Master Development Plan, California Polytechnic College, December 1949. Allison and Rible, Architects.

Coed Housing Report

Coed housing report

Everett Chandler, June 23, 1954

After women students were no longer allowed to enroll in 1930, all campus facilities were re-appropriated for men. Women visiting in the 1940s and early 1950s commented on the lack of women’s’ restrooms outside of the Administration Building.

Discussions about the re-admittance of women centered on the facilities and programs they would require, as outlined (somewhat optimistically) in this report by Dean of Students Everett Chandler. In his reply to Chandler, President McPhee reflected “Since I have had six daughters at college and I know under what conditions they have to live, I am a little fearful that your proposals are a little lush.” It would take over two years to prepare campus for the return of women in 1956.

Office of the President Julian A. McPhee Papers

Postcards of the Cal Poly campus, circa 1949


University Archives Photograph Collection

Annotated aerial from California State Polytechnic College Proposed Building Program for 1953-54, Cal Poly Master Plans Records

Julian A. McPhee to the State Departments of Education and Finance, January 31, 1950 

By 1950, Cal Poly facilities were under immense strain due to over-enrollment after the GI Bill, as captured in this report from President McPhee.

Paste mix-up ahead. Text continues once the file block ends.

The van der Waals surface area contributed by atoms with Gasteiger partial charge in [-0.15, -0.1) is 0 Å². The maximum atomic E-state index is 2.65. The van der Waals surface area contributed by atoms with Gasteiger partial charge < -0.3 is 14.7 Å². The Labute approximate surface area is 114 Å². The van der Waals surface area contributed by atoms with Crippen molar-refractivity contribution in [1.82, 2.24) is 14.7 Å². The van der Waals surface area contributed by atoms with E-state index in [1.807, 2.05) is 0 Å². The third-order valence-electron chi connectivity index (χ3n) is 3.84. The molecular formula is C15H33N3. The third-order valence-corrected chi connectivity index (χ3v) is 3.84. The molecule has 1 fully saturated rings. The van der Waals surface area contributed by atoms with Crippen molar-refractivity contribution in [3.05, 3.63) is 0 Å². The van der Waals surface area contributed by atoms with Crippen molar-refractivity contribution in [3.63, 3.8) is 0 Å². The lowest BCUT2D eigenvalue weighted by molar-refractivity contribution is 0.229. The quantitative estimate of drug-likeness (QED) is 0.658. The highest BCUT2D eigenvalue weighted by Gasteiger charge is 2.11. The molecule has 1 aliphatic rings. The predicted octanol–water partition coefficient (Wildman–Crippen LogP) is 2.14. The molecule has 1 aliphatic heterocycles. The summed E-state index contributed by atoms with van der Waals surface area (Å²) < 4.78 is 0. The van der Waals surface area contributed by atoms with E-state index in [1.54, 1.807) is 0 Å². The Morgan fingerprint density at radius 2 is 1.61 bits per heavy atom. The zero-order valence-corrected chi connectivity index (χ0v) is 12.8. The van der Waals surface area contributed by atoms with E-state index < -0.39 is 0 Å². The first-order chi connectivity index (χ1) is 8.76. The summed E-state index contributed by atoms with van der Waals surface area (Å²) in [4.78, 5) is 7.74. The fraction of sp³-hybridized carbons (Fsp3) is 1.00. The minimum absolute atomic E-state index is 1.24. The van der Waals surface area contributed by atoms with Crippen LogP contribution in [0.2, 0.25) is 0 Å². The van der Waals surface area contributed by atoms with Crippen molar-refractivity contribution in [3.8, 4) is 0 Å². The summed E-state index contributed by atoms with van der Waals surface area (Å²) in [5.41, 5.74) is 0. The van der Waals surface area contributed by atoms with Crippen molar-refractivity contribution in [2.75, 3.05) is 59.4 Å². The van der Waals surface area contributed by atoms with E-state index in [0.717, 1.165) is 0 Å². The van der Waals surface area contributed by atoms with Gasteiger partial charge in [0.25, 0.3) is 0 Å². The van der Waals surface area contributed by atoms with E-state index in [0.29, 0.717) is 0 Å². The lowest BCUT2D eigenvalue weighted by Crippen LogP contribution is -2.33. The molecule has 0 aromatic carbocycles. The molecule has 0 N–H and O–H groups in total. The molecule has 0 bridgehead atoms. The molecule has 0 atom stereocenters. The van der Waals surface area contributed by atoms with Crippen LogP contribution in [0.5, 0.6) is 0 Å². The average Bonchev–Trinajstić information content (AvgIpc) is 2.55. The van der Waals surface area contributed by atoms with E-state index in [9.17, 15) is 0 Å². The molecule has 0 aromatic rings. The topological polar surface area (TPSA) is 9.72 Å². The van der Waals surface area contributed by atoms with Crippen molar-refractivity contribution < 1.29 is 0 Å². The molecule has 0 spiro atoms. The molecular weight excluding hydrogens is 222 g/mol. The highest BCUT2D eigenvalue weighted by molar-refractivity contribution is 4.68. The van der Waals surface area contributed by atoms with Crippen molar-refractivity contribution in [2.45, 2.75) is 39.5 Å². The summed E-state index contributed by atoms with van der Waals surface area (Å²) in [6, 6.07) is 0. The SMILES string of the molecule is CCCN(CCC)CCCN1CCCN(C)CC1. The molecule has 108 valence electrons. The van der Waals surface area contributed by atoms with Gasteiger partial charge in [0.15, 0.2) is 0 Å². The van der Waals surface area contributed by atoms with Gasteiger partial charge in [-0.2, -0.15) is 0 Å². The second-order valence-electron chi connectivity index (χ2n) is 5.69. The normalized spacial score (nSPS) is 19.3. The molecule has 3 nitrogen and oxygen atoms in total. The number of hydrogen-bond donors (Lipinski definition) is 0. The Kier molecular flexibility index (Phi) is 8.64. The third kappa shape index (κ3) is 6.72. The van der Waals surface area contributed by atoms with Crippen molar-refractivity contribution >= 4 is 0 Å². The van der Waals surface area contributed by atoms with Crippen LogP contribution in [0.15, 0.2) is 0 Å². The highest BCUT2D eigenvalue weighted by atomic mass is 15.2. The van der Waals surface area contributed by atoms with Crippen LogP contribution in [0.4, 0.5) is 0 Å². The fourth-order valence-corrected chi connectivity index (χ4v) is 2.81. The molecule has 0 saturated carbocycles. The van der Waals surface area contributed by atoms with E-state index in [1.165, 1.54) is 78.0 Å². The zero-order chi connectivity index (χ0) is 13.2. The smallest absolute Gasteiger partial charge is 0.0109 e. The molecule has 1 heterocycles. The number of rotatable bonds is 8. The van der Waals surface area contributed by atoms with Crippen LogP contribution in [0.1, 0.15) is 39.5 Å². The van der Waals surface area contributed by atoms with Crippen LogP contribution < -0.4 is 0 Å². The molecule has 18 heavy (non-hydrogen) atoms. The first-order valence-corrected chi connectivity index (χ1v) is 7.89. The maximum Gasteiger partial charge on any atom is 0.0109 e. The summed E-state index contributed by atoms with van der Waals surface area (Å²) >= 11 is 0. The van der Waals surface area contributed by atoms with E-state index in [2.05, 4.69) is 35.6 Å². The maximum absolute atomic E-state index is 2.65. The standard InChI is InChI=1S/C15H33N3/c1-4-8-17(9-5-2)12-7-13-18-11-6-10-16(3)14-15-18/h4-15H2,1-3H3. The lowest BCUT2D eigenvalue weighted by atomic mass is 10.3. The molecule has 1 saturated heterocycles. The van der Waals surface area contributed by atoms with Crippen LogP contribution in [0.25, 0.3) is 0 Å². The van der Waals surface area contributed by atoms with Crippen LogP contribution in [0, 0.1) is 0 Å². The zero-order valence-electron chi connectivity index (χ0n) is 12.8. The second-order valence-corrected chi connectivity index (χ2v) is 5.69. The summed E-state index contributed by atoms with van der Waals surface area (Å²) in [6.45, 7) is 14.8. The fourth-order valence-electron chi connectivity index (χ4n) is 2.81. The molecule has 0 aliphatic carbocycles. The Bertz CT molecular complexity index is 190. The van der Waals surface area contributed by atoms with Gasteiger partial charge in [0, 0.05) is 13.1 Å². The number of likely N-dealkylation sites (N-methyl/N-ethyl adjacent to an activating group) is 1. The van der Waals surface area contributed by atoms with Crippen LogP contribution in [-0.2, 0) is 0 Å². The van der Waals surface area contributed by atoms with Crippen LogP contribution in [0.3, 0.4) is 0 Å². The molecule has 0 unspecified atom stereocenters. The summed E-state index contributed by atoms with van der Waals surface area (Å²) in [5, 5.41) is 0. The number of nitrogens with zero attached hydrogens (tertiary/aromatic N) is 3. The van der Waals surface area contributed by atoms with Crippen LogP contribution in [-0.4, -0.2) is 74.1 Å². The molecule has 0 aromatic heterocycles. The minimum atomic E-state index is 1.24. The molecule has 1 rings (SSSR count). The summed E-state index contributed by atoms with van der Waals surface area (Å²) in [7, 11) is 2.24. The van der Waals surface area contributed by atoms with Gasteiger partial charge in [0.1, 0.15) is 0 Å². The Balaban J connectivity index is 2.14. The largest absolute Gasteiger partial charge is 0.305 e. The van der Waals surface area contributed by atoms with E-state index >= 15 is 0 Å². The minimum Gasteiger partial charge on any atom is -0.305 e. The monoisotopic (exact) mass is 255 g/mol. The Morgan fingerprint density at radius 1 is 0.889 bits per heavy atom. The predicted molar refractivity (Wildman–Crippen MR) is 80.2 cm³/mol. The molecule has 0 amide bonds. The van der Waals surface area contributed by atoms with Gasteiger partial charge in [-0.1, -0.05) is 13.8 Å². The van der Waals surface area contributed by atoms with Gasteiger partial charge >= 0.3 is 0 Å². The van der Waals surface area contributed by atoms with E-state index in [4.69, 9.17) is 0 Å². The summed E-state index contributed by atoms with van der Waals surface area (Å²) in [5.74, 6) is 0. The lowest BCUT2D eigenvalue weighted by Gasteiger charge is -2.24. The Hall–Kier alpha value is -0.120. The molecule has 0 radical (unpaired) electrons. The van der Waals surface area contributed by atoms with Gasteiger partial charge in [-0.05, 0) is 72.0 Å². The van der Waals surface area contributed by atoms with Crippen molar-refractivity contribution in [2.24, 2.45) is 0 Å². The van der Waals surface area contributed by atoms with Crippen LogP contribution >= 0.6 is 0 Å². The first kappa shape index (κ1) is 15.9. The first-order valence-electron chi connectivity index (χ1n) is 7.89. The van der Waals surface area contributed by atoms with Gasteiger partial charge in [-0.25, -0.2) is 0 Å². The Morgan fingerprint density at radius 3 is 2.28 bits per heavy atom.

McPhee describes the “hopelessly inadequate… temporary, obsolete, and unsafe buildings now being used as instructional and housing facilities.” This aerial with its annotations capture the critical conditions on campus. McPhee was ultimately successful in his bid for more support, receiving emergency funds to build dormitories.

Numbers 4, 6, and 7 are married student housing. Nearly 30% of the students in 1950 were married.



During the 1950s and 1960s, administrators continued to develop a plan that would maintain the original intent of the Cal Poly Enabling Act while preparing for significant anticipated enrollment. McPhee was concerned that the CSU Trustees would change the campus into “another liberal arts college.”

Thanks in large part to McPhee’s long-range planning, captured in these forward-thinking publications, Cal Poly was charted on a course that emphasized occupationally-centered programs in agriculture, engineering, business, architecture, home economics, and allied fields.

You can stop the burst rate in California’s State Colleges, [early 1950s], n.p., Office of the President Special Reports.

Emphasis for Tomorrow: A Long Range Educational Plan, [September 1963], California State Polytechnic College, Office of the President Special Reports.

Toward Tomorrow, [early 1960s], California State Polytechnic College, Office of the President Special Reports.

Construction of the Science Building